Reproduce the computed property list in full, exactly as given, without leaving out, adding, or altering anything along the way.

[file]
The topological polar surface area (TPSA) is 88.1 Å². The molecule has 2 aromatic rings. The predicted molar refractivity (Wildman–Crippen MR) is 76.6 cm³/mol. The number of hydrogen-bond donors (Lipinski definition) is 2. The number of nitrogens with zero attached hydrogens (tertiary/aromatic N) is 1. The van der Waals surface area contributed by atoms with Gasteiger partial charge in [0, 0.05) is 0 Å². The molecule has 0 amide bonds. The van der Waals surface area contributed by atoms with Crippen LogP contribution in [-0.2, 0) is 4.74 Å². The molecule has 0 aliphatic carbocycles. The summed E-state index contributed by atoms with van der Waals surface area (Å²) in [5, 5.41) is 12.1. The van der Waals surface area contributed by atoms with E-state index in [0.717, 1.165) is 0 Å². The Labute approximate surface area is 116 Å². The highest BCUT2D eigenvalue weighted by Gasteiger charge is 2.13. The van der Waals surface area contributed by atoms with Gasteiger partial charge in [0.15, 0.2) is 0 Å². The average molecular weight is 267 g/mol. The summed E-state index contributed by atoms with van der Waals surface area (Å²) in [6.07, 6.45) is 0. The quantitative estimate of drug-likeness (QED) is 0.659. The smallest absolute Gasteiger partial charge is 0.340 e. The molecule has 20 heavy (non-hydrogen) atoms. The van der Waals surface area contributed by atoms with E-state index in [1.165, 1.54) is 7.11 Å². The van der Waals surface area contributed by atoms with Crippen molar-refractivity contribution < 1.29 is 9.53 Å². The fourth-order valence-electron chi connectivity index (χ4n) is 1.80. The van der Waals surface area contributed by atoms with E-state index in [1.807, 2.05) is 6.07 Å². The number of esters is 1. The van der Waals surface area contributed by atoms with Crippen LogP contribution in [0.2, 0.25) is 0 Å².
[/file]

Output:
The topological polar surface area (TPSA) is 88.1 Å². The molecule has 2 aromatic rings. The predicted molar refractivity (Wildman–Crippen MR) is 76.6 cm³/mol. The number of hydrogen-bond donors (Lipinski definition) is 2. The number of nitrogens with zero attached hydrogens (tertiary/aromatic N) is 1. The van der Waals surface area contributed by atoms with Gasteiger partial charge in [0, 0.05) is 0 Å². The molecule has 0 amide bonds. The van der Waals surface area contributed by atoms with Crippen LogP contribution in [-0.2, 0) is 4.74 Å². The molecule has 0 aliphatic carbocycles. The summed E-state index contributed by atoms with van der Waals surface area (Å²) in [5, 5.41) is 12.1. The van der Waals surface area contributed by atoms with E-state index in [0.717, 1.165) is 0 Å². The Labute approximate surface area is 116 Å². The highest BCUT2D eigenvalue weighted by Gasteiger charge is 2.13. The van der Waals surface area contributed by atoms with Gasteiger partial charge in [0.15, 0.2) is 0 Å². The average molecular weight is 267 g/mol. The summed E-state index contributed by atoms with van der Waals surface area (Å²) in [6.07, 6.45) is 0. The quantitative estimate of drug-likeness (QED) is 0.659. The smallest absolute Gasteiger partial charge is 0.340 e. The molecule has 20 heavy (non-hydrogen) atoms. The van der Waals surface area contributed by atoms with E-state index in [1.165, 1.54) is 7.11 Å². The van der Waals surface area contributed by atoms with Crippen molar-refractivity contribution < 1.29 is 9.53 Å². The fourth-order valence-electron chi connectivity index (χ4n) is 1.80. The van der Waals surface area contributed by atoms with E-state index in [1.807, 2.05) is 6.07 Å². The number of esters is 1. The van der Waals surface area contributed by atoms with Crippen LogP contribution in [0.2, 0.25) is 0 Å².